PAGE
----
In LadaTech, LLC v. Illumina, Inc., C.A. No. 09-627-SLR (Jan. 3, 2011), a recent Special Master decision, Plaintiff wanted its General Counsel, who was also one of three directors of the company, to have access to all confidential information produced in the case. Plaintiff argued that its General Counsel was not a competitive decisionmaker, or in the alternative, the threat of inadvertent disclosure “should not deprive [Plaintiff] of its choice of counsel.” Id. at 2. The Special Master quoted the “competitive decisionmaker” standard from In re Deutsche Bank Trust Co., 605 F.3d 1373, 1378 (Fed. Cir. 2010), i.e. “counsel’s activities, association, and relationship with a client that are such as to involve counsel’s advice and participation in any or all of the client’s decisions (pricing, product design, etc.) made in light of similar or corresponding information about a competitor.” Id. at 4. The Special Master also noted that due to the General Counsel’s “unique role” in the organization, there was a legitimate concern regarding inadvertent disclosure. Id. at 6.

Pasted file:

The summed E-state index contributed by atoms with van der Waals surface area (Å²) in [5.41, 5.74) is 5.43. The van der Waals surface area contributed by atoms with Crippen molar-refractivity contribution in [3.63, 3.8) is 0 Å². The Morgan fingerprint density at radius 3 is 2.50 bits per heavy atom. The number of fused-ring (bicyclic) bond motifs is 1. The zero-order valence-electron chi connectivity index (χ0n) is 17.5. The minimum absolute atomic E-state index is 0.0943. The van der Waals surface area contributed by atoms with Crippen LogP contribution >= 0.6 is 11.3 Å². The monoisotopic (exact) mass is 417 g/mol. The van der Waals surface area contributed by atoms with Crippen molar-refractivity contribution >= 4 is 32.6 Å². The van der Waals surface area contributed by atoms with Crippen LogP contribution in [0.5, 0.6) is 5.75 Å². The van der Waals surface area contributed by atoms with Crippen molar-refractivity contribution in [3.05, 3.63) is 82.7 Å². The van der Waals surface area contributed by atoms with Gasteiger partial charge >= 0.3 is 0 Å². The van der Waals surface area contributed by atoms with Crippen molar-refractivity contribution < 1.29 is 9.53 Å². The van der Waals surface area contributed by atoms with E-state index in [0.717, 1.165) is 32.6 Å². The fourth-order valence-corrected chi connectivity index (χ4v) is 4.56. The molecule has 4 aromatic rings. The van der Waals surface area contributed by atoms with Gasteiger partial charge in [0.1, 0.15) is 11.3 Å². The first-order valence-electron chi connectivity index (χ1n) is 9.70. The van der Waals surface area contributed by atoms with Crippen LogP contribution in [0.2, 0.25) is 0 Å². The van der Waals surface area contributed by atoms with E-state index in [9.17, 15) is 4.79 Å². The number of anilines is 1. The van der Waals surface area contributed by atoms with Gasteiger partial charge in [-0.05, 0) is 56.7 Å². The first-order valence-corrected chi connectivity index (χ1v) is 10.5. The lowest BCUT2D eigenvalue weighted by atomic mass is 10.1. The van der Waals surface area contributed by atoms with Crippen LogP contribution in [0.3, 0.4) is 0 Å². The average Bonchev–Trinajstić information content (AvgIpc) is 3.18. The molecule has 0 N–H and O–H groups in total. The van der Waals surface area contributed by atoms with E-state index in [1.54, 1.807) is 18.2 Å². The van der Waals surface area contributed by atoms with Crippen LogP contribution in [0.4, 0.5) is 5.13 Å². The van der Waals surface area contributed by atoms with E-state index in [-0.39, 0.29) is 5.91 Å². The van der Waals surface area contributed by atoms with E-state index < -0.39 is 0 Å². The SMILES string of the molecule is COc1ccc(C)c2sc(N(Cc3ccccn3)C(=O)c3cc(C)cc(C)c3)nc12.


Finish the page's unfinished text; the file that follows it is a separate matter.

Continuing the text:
Despite acknowledging that Plaintiff’s outside counsel were fully capable of advising their client, and that Plaintiff didn’t indicate how General Counsel’s access to confidential information was vital to the suit, the Special Master decided that “the court should not deny [Plaintiff] the opportunity to meaningfully participate in the prosecution of its case. Id. at 7. However, the Special Master conditioned General Counsel’s access to all confidential information on his agreement to a prosecution bar and to forgo engaging in competitive decisionmaking. Id.